In 1957 he accepted a position as assistant professor at the University of Chicago as a natural products chemist.
Gerhard’s early independent studies were assisted by Lieselotte E. Closs (née Pohmer), his wife and most productive coworker; their collaboration produced 15 publications between 1959 and 1969. Lieselotte also received a Ph.D. degree with Wittig for her classic work on the transient existence of dehydrobenzene.1,2 She did postdoctoral work at MIT. Lieselotte and Gerhard were married on August 17, 1956, in Cambridge, Massachusetts.
Employment opportunities for women scientists were very limited in the 1950s and 1960s. University regulations against nepotism prohibited wives from holding paid positions in the same department as their husbands; therefore, Lieselotte could only work as an unpaid volunteer. The availability of a skilled coworker proved especially fortuitous when Gerhard entered the chemically induced dynamic nuclear polarization field (see below). Lieselotte re-entered the lab, carried out a few simple but elegant experiments to probe key aspects, and soon had results sufficient for two “Communications to the Editor.”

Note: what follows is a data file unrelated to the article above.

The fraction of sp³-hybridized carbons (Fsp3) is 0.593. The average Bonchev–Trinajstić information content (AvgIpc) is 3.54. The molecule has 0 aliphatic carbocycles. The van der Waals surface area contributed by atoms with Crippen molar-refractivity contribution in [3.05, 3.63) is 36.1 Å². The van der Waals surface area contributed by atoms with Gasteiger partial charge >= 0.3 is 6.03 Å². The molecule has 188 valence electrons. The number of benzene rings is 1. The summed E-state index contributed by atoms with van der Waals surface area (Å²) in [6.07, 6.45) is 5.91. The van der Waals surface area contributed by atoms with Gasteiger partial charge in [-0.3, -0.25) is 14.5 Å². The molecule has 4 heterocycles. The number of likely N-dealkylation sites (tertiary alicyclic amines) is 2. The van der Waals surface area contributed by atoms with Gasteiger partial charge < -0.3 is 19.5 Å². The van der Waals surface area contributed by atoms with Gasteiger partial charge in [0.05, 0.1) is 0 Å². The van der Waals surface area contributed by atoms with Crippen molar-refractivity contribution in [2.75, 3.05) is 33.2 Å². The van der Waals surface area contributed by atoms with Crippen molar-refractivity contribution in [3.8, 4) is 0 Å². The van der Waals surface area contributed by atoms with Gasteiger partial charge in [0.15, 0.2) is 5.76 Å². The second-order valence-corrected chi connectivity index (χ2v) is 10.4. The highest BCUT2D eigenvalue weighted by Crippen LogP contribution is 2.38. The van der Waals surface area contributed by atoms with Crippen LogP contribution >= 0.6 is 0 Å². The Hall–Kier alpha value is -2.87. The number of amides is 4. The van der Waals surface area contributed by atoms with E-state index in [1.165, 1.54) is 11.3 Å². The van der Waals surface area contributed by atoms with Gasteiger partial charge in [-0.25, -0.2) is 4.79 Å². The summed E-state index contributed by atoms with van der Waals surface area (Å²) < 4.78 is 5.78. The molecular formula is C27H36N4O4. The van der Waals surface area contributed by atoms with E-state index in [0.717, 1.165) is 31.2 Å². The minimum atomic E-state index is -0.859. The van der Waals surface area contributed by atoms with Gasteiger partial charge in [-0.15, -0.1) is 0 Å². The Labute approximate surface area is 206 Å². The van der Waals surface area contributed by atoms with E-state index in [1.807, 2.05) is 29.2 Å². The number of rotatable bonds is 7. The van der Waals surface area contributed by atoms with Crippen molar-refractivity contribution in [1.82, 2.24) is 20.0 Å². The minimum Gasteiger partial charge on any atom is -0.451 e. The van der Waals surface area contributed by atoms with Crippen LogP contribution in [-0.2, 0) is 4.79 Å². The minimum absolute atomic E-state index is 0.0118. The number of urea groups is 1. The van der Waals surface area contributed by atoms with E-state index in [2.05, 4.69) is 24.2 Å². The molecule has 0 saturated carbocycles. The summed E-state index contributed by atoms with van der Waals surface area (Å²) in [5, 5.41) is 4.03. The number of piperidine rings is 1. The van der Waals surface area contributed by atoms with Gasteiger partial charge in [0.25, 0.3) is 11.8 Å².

Gerhard Closs was granted tenure in 1961 and was promoted to full professor just two years later. Almost 20 years later he accepted the position of section head in the Chemistry Division at Argonne National Laboratory, while remaining on the Chicago faculty. Although he kept this position for only three years, it significantly influenced the direction of his research in the final decade of his life.
The work of Gerhard Closs has been recognized at the University of Chicago and in the scientific community at large. He was appointed the Michelson Distinguished Service Professor, and his colleagues honored him along with N. C. Yang with a symposium on the occasion of their sixti-